Ralph Ishii hadn’t even finished basic training when Japan surrendered in 1945. He was drafted into the U.S. Army on Feb. 13, 1945, and instead of fighting, he received a mission to serve in post-war rehabilitation.
Ishii, who was bilingual and trained at the Military Intelligence Service Language School, was sent to Japan in 1946. He was focused on the mission but found love in the process.
He was inspecting Japanese schools and transitioning them to a westernized system.
She was a Japanese grade-school teacher hired for the inspection team because she spoke the slightest English.
They were married about one year later.
“He was quite bashful, very humble. So maybe he would say, ‘I just did what I had to do,’ ” said Sue Ishii, the Japanese bride.
Ralph Ishii, a World War II veteran and resident of Augusta for about 45 years, received the Congressional Gold Medal posthumously at a recent ceremony in the nation’s capital. Ishii died in 2007.
“My only wish is that he received it himself,” she said.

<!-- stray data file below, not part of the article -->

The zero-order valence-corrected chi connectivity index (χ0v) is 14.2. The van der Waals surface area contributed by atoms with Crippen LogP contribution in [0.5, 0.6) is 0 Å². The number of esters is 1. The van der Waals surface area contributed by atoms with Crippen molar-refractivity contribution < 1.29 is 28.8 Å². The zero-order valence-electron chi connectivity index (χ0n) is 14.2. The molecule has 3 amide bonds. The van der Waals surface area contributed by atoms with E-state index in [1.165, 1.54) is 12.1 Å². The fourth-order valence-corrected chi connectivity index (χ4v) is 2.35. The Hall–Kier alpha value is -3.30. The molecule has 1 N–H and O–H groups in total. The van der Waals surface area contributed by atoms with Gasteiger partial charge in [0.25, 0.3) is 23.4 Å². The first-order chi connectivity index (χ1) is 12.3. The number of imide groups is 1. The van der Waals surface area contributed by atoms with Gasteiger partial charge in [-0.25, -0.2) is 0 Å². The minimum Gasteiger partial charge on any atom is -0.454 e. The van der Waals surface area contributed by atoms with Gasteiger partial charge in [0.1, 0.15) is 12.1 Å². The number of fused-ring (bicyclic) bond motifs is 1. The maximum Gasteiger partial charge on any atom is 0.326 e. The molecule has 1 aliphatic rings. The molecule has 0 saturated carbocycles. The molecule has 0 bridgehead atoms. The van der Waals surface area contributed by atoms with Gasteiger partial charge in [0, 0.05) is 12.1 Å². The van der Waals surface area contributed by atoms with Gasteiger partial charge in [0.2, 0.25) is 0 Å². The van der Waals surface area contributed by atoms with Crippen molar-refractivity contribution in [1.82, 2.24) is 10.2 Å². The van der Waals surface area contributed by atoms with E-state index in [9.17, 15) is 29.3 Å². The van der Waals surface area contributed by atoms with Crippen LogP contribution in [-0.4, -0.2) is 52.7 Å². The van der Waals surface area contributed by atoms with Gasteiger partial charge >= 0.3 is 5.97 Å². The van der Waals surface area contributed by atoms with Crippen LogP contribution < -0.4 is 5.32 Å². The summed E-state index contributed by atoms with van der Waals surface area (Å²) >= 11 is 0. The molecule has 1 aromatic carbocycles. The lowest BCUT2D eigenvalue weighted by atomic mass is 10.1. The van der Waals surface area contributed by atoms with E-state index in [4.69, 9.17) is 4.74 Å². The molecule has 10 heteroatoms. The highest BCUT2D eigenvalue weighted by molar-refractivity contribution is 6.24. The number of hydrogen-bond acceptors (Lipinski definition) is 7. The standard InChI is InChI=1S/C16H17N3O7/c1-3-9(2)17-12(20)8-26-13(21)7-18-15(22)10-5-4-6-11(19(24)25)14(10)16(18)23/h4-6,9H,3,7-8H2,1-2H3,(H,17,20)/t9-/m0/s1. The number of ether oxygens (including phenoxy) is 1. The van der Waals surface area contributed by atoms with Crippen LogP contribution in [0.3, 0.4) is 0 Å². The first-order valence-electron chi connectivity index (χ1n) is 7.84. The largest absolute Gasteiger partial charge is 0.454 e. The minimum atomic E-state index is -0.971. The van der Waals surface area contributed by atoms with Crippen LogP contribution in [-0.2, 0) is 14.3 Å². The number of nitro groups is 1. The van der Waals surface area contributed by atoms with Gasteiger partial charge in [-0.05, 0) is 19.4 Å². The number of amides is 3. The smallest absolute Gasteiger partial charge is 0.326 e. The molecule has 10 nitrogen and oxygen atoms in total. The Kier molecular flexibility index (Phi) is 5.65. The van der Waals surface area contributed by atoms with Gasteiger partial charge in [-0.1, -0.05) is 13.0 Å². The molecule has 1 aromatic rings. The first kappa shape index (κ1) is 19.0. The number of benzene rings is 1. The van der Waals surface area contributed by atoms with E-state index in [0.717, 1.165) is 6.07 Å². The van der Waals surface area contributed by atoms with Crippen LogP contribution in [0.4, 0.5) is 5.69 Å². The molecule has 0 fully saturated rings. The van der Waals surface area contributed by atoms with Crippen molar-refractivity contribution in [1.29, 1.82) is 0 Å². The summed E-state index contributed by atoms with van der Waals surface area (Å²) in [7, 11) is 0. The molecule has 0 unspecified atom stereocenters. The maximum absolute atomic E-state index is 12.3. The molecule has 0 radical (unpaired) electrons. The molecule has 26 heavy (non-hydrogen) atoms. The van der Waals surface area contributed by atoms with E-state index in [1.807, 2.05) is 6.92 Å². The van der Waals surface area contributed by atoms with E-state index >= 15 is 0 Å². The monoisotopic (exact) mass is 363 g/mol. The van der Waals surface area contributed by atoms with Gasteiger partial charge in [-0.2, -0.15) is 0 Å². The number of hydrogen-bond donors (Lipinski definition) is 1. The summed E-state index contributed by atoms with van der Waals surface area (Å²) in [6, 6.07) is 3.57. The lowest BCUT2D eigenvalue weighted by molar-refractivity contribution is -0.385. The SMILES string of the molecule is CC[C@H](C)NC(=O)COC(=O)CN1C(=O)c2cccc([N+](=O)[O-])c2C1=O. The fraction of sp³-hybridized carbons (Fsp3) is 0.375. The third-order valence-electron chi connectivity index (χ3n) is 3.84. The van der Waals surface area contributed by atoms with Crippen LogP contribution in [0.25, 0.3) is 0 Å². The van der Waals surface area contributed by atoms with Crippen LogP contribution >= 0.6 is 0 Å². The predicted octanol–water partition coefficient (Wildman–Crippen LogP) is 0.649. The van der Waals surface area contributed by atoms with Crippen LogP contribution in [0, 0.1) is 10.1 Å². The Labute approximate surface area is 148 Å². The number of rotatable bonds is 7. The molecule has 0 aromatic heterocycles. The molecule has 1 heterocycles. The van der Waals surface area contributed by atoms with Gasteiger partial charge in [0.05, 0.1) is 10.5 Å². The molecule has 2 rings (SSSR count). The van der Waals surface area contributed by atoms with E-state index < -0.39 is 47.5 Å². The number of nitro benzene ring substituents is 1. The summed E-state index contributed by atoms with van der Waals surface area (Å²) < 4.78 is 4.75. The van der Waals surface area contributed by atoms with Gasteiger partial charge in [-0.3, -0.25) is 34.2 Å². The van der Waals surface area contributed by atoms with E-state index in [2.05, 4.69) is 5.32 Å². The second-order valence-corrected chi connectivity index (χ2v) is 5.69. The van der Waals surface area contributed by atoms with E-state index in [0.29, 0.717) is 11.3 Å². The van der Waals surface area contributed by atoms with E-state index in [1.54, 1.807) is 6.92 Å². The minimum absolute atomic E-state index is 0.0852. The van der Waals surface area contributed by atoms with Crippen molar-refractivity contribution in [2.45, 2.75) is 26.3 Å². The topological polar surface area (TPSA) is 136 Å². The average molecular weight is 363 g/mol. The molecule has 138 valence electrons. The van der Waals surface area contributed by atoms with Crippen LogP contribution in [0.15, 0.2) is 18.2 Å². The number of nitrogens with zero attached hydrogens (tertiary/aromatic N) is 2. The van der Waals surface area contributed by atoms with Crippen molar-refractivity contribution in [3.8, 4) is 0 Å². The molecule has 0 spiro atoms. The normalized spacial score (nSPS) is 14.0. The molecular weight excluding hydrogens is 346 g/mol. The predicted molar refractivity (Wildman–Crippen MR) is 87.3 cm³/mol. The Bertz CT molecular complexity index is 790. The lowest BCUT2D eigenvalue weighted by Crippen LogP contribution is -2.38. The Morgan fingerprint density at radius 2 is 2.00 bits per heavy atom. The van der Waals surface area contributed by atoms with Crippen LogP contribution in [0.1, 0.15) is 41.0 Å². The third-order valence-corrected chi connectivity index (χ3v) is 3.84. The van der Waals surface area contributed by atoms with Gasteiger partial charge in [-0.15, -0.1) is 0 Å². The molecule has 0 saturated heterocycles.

The Congressional Gold Medal is considered, along with the Presidential Medal of Freedom, the highest civilian honor.
Past recipients include Mother Teresa, Nelson Mandela and the Tuskegee Airmen.
The award was bestowed collectively on the U.S. Army’s 100th Infantry Battalion, the 442nd Regimental Combat Team and the Military Intelligence Service. These units were almost entirely composed of people of Japanese ancestry.
The ceremony held at Emancipation Hall at the U.S. Capitol on Nov. 2 was an emotional sight for Ishii, who married a strong, smart young soldier.
The awards honored many aging, frail and wheelchair-bound veterans.
“Once upon a time,
they were so brave in their fight for their country,” Ishii said.
In her Augusta living room, the draft photo of her “still innocent” husband-soldier and the American flag from his casket stand next to the medal she received on his behalf.
They lived together in Japan for about 10 years after marrying.
After Ishii served in the Korean War, he was stationed at Fort Gordon for Signal Corps training.
He retired from the Army in 1968 then worked for more than 20 years at the main post office in downtown Augusta.
The couple’s youngest daughter, Stephanie Davis, of Atlanta, didn’t hear her father share many memories of his military time.
A year before his death, she asked him to write down some notes and she has been able to piece together his story.
“You just get this overwhelming feeling of gratitude for the veterans of that generation. Each had their own story,” Davis said. “Tom Brokaw called them The Greatest Generation. I really believe that’s true.”